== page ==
9. White Sands National Monument — New Mexico
White Sands National Monument is a unique natural formation. Gypsum has gathered here in such abundance that it has grown into large sand dunes. The gypsum gives the dunes their bright white coloration and they stretch on for miles in the park.
The Alkali flat trail offers views of some of the larger dunes and treks for a total distance of five miles. The trail is marked with poles and signs but it is still tricky to stay on track due to the shifting nature of the sands. Use caution when route finding.
Pack all of your water in and start early. The trail heats up in the day and no water is available on the dunes.
It is also possible to camp in the park with a permit. The camping is tightly regulated and you will be issued a campsite number. Permits are not reserved ahead of time and are available at the visitor center. Get in line early to make sure you get a spot.
Fun fact, the park is located next to an active missile range. If you come across any objects resembling a missile or projectile, the park advises you not to touch it for risk of explosion and alert a ranger of its location.
Besides day hiking, you can sand sled and go on full-moon hikes. The park’s things to do page can give you some ideas.
10. Tent Rocks Trail — Kasha-Katuwe Tent Rocks National Monument, New Mexico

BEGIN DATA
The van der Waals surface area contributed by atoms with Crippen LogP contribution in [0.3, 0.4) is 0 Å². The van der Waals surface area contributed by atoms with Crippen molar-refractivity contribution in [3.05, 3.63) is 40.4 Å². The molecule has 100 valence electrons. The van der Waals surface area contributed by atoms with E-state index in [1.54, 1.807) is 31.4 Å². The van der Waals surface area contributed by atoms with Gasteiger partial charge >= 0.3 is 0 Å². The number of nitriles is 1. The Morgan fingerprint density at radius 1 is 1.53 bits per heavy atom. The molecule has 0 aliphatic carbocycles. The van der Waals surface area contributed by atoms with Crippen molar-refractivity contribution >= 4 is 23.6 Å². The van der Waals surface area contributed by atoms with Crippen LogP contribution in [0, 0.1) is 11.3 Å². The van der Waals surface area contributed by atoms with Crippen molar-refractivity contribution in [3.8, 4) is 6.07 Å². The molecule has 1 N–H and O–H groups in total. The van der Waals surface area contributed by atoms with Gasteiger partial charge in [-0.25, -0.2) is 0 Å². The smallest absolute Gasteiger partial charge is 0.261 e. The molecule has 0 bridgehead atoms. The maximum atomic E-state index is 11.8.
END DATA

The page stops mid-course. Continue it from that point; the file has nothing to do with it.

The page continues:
Near the town of Cochiti Pueblo, Kasha-Katuwe Tent Rocks National Monument surrounds a natural rock formation created from volcanic activity millions of years ago. The collection of debris from the explosions forms towering Hoodoo rock formations that line this trail. Some of the monuments stand as tall as 90 feet.
In places, the trail narrows into a narrow slot canyon with striated rock formations. The trail is not long or difficult. It is only about 3 miles in length with moderate elevation changes. It is very popular, however, so if you want to avoid the crowds get moving early.
The site is sacred to the Cochiti Pueblo people, so it is important to stay on the trail and respect the space as sacred ground. The park is also closed for periods of time during religious ceremonies and observance, check the BLM website for updates.
Pets are not allowed in the park and parking costs $5, unless you have the National Parks annual pass which waives this fee. Get there early to avoid waiting in line to park.
Bring water, snacks, and dress in layers to adapt to the current weather conditions. There is limited shade on this hike so a hat, sunscreen, and sunglasses are necessary.